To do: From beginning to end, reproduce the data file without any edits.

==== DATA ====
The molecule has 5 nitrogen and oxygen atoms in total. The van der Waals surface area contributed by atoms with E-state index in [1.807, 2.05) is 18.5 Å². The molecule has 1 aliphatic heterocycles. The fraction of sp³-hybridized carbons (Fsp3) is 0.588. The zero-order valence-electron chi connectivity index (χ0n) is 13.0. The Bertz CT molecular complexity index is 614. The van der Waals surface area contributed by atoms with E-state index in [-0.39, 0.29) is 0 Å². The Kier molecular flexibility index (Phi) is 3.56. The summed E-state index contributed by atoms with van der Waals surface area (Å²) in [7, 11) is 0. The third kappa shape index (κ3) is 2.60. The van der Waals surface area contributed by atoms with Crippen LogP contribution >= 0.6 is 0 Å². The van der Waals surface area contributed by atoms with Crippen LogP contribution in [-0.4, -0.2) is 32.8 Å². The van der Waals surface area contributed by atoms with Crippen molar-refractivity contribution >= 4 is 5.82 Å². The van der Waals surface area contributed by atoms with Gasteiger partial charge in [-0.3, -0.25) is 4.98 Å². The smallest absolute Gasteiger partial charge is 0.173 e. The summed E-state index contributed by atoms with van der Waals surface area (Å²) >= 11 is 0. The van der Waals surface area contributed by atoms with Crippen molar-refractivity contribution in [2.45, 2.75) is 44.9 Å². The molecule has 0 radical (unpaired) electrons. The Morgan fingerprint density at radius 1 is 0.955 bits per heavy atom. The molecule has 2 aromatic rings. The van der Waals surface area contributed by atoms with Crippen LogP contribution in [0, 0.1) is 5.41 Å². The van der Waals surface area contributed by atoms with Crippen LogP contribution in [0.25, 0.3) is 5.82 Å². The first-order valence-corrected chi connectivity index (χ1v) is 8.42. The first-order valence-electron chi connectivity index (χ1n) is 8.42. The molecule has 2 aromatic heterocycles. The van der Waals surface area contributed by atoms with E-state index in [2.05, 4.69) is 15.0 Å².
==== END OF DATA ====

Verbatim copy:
The molecule has 5 nitrogen and oxygen atoms in total. The van der Waals surface area contributed by atoms with E-state index in [1.807, 2.05) is 18.5 Å². The molecule has 1 aliphatic heterocycles. The fraction of sp³-hybridized carbons (Fsp3) is 0.588. The zero-order valence-electron chi connectivity index (χ0n) is 13.0. The Bertz CT molecular complexity index is 614. The van der Waals surface area contributed by atoms with E-state index in [-0.39, 0.29) is 0 Å². The Kier molecular flexibility index (Phi) is 3.56. The summed E-state index contributed by atoms with van der Waals surface area (Å²) in [7, 11) is 0. The third kappa shape index (κ3) is 2.60. The van der Waals surface area contributed by atoms with Crippen LogP contribution >= 0.6 is 0 Å². The van der Waals surface area contributed by atoms with Crippen LogP contribution in [-0.4, -0.2) is 32.8 Å². The van der Waals surface area contributed by atoms with Crippen molar-refractivity contribution >= 4 is 5.82 Å². The van der Waals surface area contributed by atoms with Gasteiger partial charge in [-0.3, -0.25) is 4.98 Å². The smallest absolute Gasteiger partial charge is 0.173 e. The summed E-state index contributed by atoms with van der Waals surface area (Å²) >= 11 is 0. The van der Waals surface area contributed by atoms with Crippen molar-refractivity contribution in [2.45, 2.75) is 44.9 Å². The molecule has 0 radical (unpaired) electrons. The Morgan fingerprint density at radius 1 is 0.955 bits per heavy atom. The molecule has 2 aromatic rings. The van der Waals surface area contributed by atoms with Crippen LogP contribution in [0, 0.1) is 5.41 Å². The van der Waals surface area contributed by atoms with Crippen LogP contribution in [0.25, 0.3) is 5.82 Å². The first-order valence-corrected chi connectivity index (χ1v) is 8.42. The first-order valence-electron chi connectivity index (χ1n) is 8.42. The molecule has 2 aromatic heterocycles. The van der Waals surface area contributed by atoms with E-state index in [2.05, 4.69) is 15.0 Å².